This year’s USC football team can be summed up in a single word: unpredictable. The Trojans have bounced in and out of the AP Top 25, winning games against Stanford and Utah they were expected to lose and conceding a game against non-conference BYU they were heavily favored to win. Now that USC has a bye week to prepare for No. 9 Notre Dame, let’s reflect on what has gone well, what has gone poorly and what we can look forward to seeing from the Trojans in the coming weeks.
What’s gone well:
Air Raid offense (for the most part)
Offensive coordinator Graham Harrell’s Air Raid scheme has been a positive change for a Trojan offense ranked 91st in points scored in 2018. The pass-heavy strategy highlights the Trojans’ talent at wide receiver and has resulted in some big performances, including senior wide receiver Michael Pittman Jr.’s 232-yard outing against Utah. While the game plan fell a little short against Washington as USC’s offense relied on short passes and runs rather than deep balls, overall the Air Raid scheme has allowed the Trojan offense to shock its opponents with its quick tempo.
Young defense stepping up
Sophomores safety Talanoa Hufanga and cornerback Olaijah Griffin sat out last Saturday against Washington due to injury, while redshirt sophomore cornerback Greg Johnson was benched for the first quarter due to violation of a team rule. Despite the absence of these starters, the Trojan defense was able to keep USC within striking distance of Washington. Freshman cornerback Max Williams, who played in Johnson’s place, forced a fumble just before the goal line that was recovered by the Huskies for a score. In the fourth quarter, freshman cornerback Chris Steele recovered a fumble in Washington territory, handing the Trojans a chance to close the gap. The Trojans’ defensive depth is promising, especially as they counter a Notre Dame offense which put up 52 unanswered points against Bowling Green Saturday.
What’s gone poorly:
Inexperienced starters playing on the road
We saw it with freshman quarterback Kedon Slovis in his second start against BYU, and we saw it again with redshirt junior quarterback Matt Fink in his first nod at Washington: Playing on the road is tough for Trojan backups. Slovis’s rocky start at BYU came after a breakout performance against Stanford in which he completed 84.8% of his passes for 377 yards and three touchdowns. However, Slovis’ road debut was marred by three interceptions, two of which gave BYU the ball well into Trojan territory.
After Slovis went down on just the second play of USC’s game against then-No. 10 Utah, Fink stepped up to the challenge. He threw for 351 yards, three touchdowns and just one interception en route to victory that would have been unexpected even if the Trojans weren’t on their third-string quarterback. The following week at Washington, Fink’s passing game was all but shut down as he threw for just 163 yards and three costly picks.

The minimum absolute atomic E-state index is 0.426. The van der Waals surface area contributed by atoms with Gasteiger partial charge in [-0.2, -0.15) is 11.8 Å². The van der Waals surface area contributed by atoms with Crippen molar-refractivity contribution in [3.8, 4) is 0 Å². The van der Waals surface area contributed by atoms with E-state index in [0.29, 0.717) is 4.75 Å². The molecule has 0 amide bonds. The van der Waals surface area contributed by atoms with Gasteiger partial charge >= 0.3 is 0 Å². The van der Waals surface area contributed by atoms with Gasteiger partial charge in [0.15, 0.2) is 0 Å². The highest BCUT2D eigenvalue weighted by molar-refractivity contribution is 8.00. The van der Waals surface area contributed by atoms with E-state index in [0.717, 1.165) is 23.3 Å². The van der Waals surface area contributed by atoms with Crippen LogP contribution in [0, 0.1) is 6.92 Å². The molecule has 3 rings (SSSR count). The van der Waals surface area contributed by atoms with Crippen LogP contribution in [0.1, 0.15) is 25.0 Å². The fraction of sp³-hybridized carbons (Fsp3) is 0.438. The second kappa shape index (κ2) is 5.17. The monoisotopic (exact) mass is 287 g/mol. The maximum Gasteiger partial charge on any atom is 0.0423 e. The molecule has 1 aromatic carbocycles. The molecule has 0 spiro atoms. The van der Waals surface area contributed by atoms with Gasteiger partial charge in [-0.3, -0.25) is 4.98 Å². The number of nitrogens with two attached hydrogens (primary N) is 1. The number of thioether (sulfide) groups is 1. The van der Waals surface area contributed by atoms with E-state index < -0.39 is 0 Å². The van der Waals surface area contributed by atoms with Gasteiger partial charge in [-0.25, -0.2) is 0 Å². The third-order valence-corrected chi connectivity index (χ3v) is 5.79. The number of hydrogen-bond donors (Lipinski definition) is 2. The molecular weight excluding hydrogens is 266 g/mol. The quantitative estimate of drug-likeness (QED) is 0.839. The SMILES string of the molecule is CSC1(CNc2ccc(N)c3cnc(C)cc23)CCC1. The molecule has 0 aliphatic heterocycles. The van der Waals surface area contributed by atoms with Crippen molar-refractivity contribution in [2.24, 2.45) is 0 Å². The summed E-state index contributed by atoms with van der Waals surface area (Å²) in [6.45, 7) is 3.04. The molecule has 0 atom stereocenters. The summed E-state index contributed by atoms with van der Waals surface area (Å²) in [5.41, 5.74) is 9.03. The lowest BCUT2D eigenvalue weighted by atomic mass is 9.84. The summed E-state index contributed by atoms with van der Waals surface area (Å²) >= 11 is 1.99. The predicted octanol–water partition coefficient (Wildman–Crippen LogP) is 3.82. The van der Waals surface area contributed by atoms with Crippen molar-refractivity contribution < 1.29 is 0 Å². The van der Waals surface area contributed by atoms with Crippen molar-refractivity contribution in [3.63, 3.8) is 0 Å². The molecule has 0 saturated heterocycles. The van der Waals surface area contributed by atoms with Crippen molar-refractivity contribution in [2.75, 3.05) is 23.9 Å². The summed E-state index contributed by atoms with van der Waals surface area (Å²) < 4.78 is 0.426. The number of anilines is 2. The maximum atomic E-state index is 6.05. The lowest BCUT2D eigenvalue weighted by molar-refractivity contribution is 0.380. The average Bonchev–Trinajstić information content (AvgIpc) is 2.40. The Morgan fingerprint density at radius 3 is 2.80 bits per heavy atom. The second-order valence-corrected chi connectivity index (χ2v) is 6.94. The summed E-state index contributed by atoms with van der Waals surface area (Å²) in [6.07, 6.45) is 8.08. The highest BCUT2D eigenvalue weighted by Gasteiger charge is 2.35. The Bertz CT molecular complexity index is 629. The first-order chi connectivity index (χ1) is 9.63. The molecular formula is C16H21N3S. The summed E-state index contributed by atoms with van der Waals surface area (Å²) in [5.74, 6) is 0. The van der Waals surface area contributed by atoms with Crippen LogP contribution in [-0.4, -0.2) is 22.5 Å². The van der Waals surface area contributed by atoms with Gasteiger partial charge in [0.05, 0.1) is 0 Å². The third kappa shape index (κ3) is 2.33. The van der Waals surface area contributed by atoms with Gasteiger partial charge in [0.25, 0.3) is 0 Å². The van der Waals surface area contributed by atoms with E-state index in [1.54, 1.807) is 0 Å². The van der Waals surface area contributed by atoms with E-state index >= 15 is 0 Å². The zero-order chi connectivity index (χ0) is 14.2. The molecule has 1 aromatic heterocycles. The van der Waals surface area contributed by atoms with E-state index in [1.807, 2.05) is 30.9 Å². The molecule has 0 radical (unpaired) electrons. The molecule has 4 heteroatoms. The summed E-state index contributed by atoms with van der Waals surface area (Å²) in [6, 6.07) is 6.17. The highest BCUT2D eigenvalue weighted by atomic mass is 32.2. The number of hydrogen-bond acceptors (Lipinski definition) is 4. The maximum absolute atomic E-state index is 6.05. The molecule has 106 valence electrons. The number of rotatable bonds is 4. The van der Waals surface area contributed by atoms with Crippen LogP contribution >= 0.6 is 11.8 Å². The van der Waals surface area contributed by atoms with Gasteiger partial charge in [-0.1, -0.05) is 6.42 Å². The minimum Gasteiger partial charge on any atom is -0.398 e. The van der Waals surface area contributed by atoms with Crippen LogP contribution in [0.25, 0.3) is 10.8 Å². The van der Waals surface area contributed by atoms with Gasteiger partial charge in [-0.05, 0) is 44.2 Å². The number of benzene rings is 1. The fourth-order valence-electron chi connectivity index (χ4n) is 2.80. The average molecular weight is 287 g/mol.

Whoever the starter is this upcoming game will need to minimize these errors against an unforgiving Notre Dame defense to give the Trojans a chance to outpace the Fighting Irish.
Slow offensive starts
The Trojan defense has kept USC in games, but the offense needs to get off to quicker starts to give USC a chance to outscore top offensive opponents including Notre Dame and Oregon. The Trojans average just 7.6 points in the first quarter this season — mediocre next to Notre Dame’s 11.2 point average to start out games. Notre Dame is 11th in the nation with 41 points per game, so the Trojans must begin quickly Saturday to have a chance at outpacing the Fighting Irish.
What to look forward to:
In last week’s 28-14 loss at Washington, the Trojans were missing Slovis, Hufanga and Griffin. Slovis and Hufanga, both recovering from concussions, have been cleared to practice without contact, while Griffin has returned to practice and is expected to start against Notre Dame Saturday. The ability of the Trojan secondary to recover during the bye week is significant as it faces senior quarterback Ian Book, who has a 13 to 2 touchdown-to-interception ratio this season. Slovis’ health also remains a concern heading into another road game given Fink’s less-than-stellar performance at Washington last weekend.
Mixing up the pass and run
Notre Dame has a versatile defense with the ability to create turnovers both at the line and against the pass. Given that Notre Dame has six interceptions and seven forced fumbles through five games, the Trojans cannot afford to be predictable and rely too heavily on the passing game. USC has a stacked backfield including junior Stephen Carr, redshirt junior Vavae Malepeai and redshirt freshman Markese Stepp and must mix in the run game to open up the lanes for its talented receivers. The Trojans can’t repeat the mistake they made against Washington of throwing mainly short routes and not allowing their receivers the opportunity to make contested deep catches. A balance between the pass and run is required to put the pressure on a Notre Dame defense, which is prepared to counter both sides of the game.
Ultimately, the Trojans’ success in the tail end of the season will come down to consistency.